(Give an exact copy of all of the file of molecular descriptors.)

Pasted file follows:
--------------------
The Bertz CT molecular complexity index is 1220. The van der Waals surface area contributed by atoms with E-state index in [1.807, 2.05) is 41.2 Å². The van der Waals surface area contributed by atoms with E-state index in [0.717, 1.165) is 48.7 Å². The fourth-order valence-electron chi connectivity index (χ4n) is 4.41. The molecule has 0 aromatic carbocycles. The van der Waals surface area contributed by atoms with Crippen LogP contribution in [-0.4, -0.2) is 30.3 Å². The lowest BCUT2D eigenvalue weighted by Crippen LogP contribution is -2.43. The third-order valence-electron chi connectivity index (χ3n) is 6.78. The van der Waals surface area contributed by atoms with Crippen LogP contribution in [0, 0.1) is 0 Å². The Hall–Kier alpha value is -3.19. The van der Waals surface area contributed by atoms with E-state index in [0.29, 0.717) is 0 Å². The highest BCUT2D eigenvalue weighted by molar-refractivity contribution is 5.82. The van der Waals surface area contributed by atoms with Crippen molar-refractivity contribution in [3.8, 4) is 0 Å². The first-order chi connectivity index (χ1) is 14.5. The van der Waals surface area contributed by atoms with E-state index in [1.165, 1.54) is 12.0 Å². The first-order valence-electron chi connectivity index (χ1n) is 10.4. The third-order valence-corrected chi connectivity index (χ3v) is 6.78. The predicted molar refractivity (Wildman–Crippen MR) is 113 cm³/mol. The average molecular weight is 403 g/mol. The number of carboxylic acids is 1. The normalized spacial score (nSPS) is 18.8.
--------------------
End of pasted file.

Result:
The Bertz CT molecular complexity index is 1220. The van der Waals surface area contributed by atoms with E-state index in [1.807, 2.05) is 41.2 Å². The van der Waals surface area contributed by atoms with E-state index in [0.717, 1.165) is 48.7 Å². The fourth-order valence-electron chi connectivity index (χ4n) is 4.41. The molecule has 0 aromatic carbocycles. The van der Waals surface area contributed by atoms with Crippen LogP contribution in [-0.4, -0.2) is 30.3 Å². The lowest BCUT2D eigenvalue weighted by Crippen LogP contribution is -2.43. The third-order valence-electron chi connectivity index (χ3n) is 6.78. The van der Waals surface area contributed by atoms with Crippen LogP contribution in [0, 0.1) is 0 Å². The Hall–Kier alpha value is -3.19. The van der Waals surface area contributed by atoms with E-state index in [0.29, 0.717) is 0 Å². The highest BCUT2D eigenvalue weighted by molar-refractivity contribution is 5.82. The van der Waals surface area contributed by atoms with Crippen molar-refractivity contribution in [3.8, 4) is 0 Å². The first-order chi connectivity index (χ1) is 14.5. The van der Waals surface area contributed by atoms with E-state index in [1.165, 1.54) is 12.0 Å². The first-order valence-electron chi connectivity index (χ1n) is 10.4. The third-order valence-corrected chi connectivity index (χ3v) is 6.78. The predicted molar refractivity (Wildman–Crippen MR) is 113 cm³/mol. The average molecular weight is 403 g/mol. The number of carboxylic acids is 1. The normalized spacial score (nSPS) is 18.8.